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Dachis and Robson - Municipal Fiscal Accountability in Toronto

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From: Benjamin Dachis and William B.P. Robson

To: Toronto City Council

Date: December 22, 2016

Re: Municipal Fiscal Accountability in Toronto

It’s budget season again here in Toronto. With all this attention on municipal finances, you might think such questions as “How much does Toronto plan to spend this year compared to last year?” or “How much is it spending now compared to the last budget?” would be part of the conversation. But they are not, because the way Toronto presents its finances makes them all but impossible to answer.

The C.D. Howe Institute’s recent report Two Sets of Books at City Hall? Grading the Financial Reports of Canada’s Cities gives Toronto an F on its fiscal accountability report card.

Why an F? Toronto, like all cities, votes a budget around the start of the year, showing its spending plans. At year-end, the city releases its annual report, showing what the city actually spent. But the figures in the budget and the annual report are all but impossible to compare.

To begin with, they use different accounting. Cities, like other governments in Canada, present their annual reports using accrual accounting, which among other things, writes off capital assets as they deliver their services. Yet budgets are on a cash basis.

The difference between the two is not small. The combined operating and capital expenditures presented in Toronto’s 2015 budget was $11.8 billion. In the annual report, the corresponding figure was $10.8 billion. Did the city underspend by $1 billion? Unlikely – yet it is hard for even experts to be sure, because the two figures are not calculated on the same basis. Standardizing the formats between the two documents should be top of mind for Toronto.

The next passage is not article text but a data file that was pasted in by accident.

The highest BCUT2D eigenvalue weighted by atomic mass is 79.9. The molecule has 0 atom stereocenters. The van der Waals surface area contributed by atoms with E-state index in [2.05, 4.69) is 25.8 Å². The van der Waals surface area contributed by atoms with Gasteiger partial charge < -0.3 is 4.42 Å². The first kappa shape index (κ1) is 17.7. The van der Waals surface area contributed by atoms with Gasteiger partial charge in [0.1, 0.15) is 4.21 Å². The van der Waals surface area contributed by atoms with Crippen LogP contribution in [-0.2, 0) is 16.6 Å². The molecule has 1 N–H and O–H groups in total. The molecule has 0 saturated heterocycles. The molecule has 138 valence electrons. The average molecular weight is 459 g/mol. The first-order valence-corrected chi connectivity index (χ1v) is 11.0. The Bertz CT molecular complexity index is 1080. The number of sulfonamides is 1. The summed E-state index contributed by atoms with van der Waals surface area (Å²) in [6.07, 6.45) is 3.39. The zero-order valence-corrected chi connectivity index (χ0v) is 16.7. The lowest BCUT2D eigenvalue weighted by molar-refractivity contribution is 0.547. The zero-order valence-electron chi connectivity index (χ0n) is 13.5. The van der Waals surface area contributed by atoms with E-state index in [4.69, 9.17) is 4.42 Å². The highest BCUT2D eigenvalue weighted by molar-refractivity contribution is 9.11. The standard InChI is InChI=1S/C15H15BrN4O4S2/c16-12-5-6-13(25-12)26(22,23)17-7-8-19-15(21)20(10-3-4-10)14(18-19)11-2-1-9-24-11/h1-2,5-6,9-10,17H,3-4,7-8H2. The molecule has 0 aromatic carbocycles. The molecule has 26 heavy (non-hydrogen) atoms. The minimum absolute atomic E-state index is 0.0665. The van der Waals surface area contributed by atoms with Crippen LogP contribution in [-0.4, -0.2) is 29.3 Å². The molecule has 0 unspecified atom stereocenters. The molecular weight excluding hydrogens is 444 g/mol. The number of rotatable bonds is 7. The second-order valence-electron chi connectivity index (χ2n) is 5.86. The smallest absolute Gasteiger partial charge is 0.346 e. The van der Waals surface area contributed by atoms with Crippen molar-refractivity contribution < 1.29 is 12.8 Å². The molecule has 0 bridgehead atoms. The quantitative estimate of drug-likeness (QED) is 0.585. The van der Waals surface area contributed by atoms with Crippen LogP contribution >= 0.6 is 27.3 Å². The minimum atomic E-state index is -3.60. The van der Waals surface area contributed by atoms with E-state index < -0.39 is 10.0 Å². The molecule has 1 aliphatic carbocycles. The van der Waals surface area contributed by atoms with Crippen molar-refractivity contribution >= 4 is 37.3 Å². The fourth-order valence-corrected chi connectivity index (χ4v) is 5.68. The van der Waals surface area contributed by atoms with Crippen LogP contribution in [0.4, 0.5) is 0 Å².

A second major problem is that Toronto does not present a single total spending figure for all the city’s activities. It presents one for spending that property taxes cover, and one that includes fully rate-supported divisions of the city, such as water and waste. That duplication muddles the understanding of how much the Toronto residents – who pay both taxes and fees - pay for city services.

Presentation of financial information matters on the ground. Cash budgeting makes infrastructure look expensive, discouraging major projects, tilting their financing toward up-front charges that make new housing too expensive, and neglecting maintenance later on. Councillors will make better decisions about that and much else if they get clear, comparable, timely figures about what has happened in the past, and what might happen in the future.

Exhibit one of Toronto’s 2017 budget should have a single page that shows planned revenue and spending for the year. On the same basis as the city’s financial reports. And showing total, gross revenue and spending.

Better fiscal accountability would bring the financial management of Toronto more into line with the importance of the city’s services in residents’ lives, and its cost to taxpayers.

Benjamin Dachis and William B.P. Robson are co-authors, with Jennifer Y. Tsao, of the recent C.D. Howe Institute report Two Sets of Books at City Hall? Grading the Financial Reports of Canada’s Cities

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